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Sunday, December 14, 2014

Subtitles - Converting a DVD MKV to IDX SUB files on a Mac

I've done a few posts about subtitles, and I continue to experiment and learn all the time. If you want to read the other posts, then please have a look at:

Subtitles - Convert SUP to SRT

Ripping your DVDs and Blu Rays pt.2: Extract Subtitles for M4V / MP4 / iTunes

They may help answer your questions. This post is specifically about DVD subtitles in an MKV container. DVD subtitles are not an image, they are a text file (Blu Ray subtitles are images and are stored in SUP files).

I will be using the excellent Swedish drama 'Crimes of Passion' to demonstrate.

When you look in Handbrake you will see they appear as VOBSUB (text files):

What Handbrake does is to then apply the worst font in the world to it to create a horrible looking output:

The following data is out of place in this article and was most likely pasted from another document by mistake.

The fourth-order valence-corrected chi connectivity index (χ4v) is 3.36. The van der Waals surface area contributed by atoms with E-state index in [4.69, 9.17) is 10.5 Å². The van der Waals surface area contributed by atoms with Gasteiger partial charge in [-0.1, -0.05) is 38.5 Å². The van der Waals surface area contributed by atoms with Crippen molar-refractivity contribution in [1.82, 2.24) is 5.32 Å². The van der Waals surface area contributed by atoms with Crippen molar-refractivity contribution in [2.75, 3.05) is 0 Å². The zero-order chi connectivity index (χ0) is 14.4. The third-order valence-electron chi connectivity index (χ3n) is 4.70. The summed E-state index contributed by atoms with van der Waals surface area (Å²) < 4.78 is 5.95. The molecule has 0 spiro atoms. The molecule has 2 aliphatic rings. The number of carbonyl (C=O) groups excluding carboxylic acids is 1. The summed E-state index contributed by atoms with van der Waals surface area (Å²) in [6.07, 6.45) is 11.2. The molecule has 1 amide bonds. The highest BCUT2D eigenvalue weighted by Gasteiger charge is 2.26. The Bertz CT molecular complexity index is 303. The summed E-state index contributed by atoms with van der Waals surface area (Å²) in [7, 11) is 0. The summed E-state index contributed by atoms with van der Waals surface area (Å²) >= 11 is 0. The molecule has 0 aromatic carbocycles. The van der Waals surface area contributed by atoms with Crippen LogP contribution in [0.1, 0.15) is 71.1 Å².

"Good grief," thought Puck, "I can't be doing with this subtitle font..."

Ahhhh! It's horrible! It looks very jagged even on a small screen, but on a big TV it's awful! Also, if you burn it in, you can't ever turn it off. You never know, you might learn Swedish sometime... Or have Swedish friends over to watch it whilst you are cleaning the car....

Anyway, luckily, the font that Apple devices (iPad, iTunes, Apple TV) use are much nicer and it would be great to have those instead. We just need the subtitles in a file inside the MP4 container

"Well don't burn it in - just rip the subtitles as a file and turn them on in Quicktime or something" I hear you cry! Well, yes, you could try that, but Apple devices don't understand the subtitle output. Don't know why... Subler sees it just fine, but it causes Quicktime to error.

Here's how it's done (as ever, using my Mac - PC/Linux users will have to try and find equivalent software).